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Laura Marling – Semper Femina

Laura Marling has done something pretty cool over the last 10 years – she’s become a kind of archetype for female folk acts evoking a sound of decades past. Yes, that’s a pretty specific summation, but in fact her name does often come up as an influence or comparison nowadays, to the point it’s hard to not be aware of her work in some way. Like Marling’s work before it, Semper Femina doesn’t so much sound old fashioned as it does timeless, and it’s a good demonstration of why she’s held in such high regard. It’s full of diversity, from striking string arrangements, acoustic guitar carried by rich voice, and the odd rocky moment that breaks out from the calmness across most of the record. The depth of arrangements and lyrical prowess are fairly strong here, as Marling balances the dark and light, proving now – as she did back in 2008 – that she’s writing music beyond her years. Of course, her style is quite specific and therefore will draw a quite specific listener. For all the charm and magic that comes across to one listener, another dose of Laura Marling might just be a tad tiring to another.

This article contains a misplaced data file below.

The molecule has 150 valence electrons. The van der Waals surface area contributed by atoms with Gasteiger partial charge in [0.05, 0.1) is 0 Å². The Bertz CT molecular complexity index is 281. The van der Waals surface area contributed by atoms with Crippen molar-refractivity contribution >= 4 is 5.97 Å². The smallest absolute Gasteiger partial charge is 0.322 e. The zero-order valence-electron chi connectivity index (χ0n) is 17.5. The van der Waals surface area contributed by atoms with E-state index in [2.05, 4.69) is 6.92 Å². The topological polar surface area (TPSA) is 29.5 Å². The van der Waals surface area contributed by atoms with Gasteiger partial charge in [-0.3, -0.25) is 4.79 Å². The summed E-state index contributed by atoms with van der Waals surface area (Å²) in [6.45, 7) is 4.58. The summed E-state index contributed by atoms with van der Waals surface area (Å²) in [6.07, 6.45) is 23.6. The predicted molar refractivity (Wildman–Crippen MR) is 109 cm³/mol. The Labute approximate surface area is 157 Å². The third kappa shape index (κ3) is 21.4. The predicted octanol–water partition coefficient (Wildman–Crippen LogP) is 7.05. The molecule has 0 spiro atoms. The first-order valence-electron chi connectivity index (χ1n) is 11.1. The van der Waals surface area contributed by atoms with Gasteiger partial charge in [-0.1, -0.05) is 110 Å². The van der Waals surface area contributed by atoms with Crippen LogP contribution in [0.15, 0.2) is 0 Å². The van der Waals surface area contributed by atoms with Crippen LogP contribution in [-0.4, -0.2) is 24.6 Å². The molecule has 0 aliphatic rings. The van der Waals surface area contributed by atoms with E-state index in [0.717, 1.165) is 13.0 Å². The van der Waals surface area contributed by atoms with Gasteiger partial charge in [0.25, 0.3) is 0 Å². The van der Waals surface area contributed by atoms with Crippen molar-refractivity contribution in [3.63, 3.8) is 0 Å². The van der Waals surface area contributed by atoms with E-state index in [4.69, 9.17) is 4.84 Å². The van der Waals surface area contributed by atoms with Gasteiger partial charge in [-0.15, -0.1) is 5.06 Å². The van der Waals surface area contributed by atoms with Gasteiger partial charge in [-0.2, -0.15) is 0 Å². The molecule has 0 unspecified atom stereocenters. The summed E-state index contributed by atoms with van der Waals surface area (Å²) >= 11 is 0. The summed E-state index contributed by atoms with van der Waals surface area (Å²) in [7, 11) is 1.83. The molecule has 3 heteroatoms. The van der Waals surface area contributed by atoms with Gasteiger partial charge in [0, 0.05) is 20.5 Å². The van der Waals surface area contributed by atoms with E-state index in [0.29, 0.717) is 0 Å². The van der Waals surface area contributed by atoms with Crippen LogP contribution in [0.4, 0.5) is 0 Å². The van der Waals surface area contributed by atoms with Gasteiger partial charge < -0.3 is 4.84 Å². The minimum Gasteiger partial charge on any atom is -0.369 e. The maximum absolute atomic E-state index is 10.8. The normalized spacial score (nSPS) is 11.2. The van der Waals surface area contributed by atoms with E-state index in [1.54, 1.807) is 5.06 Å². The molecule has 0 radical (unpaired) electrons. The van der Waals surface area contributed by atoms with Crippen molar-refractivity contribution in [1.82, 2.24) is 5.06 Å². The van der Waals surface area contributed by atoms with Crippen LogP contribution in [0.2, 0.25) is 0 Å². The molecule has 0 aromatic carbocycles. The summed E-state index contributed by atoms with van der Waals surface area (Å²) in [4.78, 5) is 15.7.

Spoon – Hot Thoughts

This is a sexy beast of a record, and after only one listen it propped itself up as one of my favourite Spoon offerings. It’s fresh stuff for the Texans, yet so distinctly theirs; a fact that becomes quickly apparent. The first three tracks set the tone for this album: the steamy funk of ‘Hot Thoughts’, a toe into dark and broody territory on ‘WhisperI’lllistentohearit’ (something of a hangover from Divine Fits), and classy guitar work on ‘Do I Have to Talk You Into It’. The last of those, along with tracks like ‘Shotgun’, are for the Spoon purists, with driving, repetitive hooks and choruses, and Britt Daniel’s unmistakable squawk. But Hot Thoughts is more than predictable Spoon – it’s full of cool new trials and successes. The ensembles used are far more varied than before, with piano featuring heavily. There are psychedelic waves (‘Pink Up’) and deep groove basslines (‘Can I Sit Next to You’), as well as one airy, horn-laden outro (‘Us’) that delves into jazz territory far removed from what you’d expect of the band and is left to smoulder as the album ends. The album’s eclectic and a tad addictive, so get on it.

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March album reviews

Methyl Ethel – Everything is Forgotten